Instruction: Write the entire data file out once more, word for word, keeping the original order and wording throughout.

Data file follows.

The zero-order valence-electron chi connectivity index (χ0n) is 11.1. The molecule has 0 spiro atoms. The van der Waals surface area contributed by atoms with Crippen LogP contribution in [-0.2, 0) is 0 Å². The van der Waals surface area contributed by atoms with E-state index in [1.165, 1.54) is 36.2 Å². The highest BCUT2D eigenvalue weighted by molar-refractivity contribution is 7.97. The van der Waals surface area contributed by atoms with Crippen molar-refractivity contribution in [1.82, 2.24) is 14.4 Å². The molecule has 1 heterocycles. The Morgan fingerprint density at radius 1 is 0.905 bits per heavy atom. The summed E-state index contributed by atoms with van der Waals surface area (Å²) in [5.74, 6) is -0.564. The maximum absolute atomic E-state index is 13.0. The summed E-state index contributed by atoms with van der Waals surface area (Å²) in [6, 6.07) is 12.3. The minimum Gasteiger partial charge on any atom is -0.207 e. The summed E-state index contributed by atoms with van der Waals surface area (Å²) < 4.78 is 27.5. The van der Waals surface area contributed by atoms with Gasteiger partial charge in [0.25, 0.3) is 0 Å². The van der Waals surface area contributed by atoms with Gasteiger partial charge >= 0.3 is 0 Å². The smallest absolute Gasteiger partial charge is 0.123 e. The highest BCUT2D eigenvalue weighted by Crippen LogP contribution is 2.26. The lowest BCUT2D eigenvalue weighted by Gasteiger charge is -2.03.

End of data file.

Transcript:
The zero-order valence-electron chi connectivity index (χ0n) is 11.1. The molecule has 0 spiro atoms. The van der Waals surface area contributed by atoms with Crippen LogP contribution in [-0.2, 0) is 0 Å². The van der Waals surface area contributed by atoms with E-state index in [1.165, 1.54) is 36.2 Å². The highest BCUT2D eigenvalue weighted by molar-refractivity contribution is 7.97. The van der Waals surface area contributed by atoms with Crippen molar-refractivity contribution in [1.82, 2.24) is 14.4 Å². The molecule has 1 heterocycles. The Morgan fingerprint density at radius 1 is 0.905 bits per heavy atom. The summed E-state index contributed by atoms with van der Waals surface area (Å²) in [5.74, 6) is -0.564. The maximum absolute atomic E-state index is 13.0. The summed E-state index contributed by atoms with van der Waals surface area (Å²) in [6, 6.07) is 12.3. The minimum Gasteiger partial charge on any atom is -0.207 e. The summed E-state index contributed by atoms with van der Waals surface area (Å²) < 4.78 is 27.5. The van der Waals surface area contributed by atoms with Gasteiger partial charge in [0.25, 0.3) is 0 Å². The van der Waals surface area contributed by atoms with Gasteiger partial charge >= 0.3 is 0 Å². The smallest absolute Gasteiger partial charge is 0.123 e. The highest BCUT2D eigenvalue weighted by Crippen LogP contribution is 2.26. The lowest BCUT2D eigenvalue weighted by Gasteiger charge is -2.03.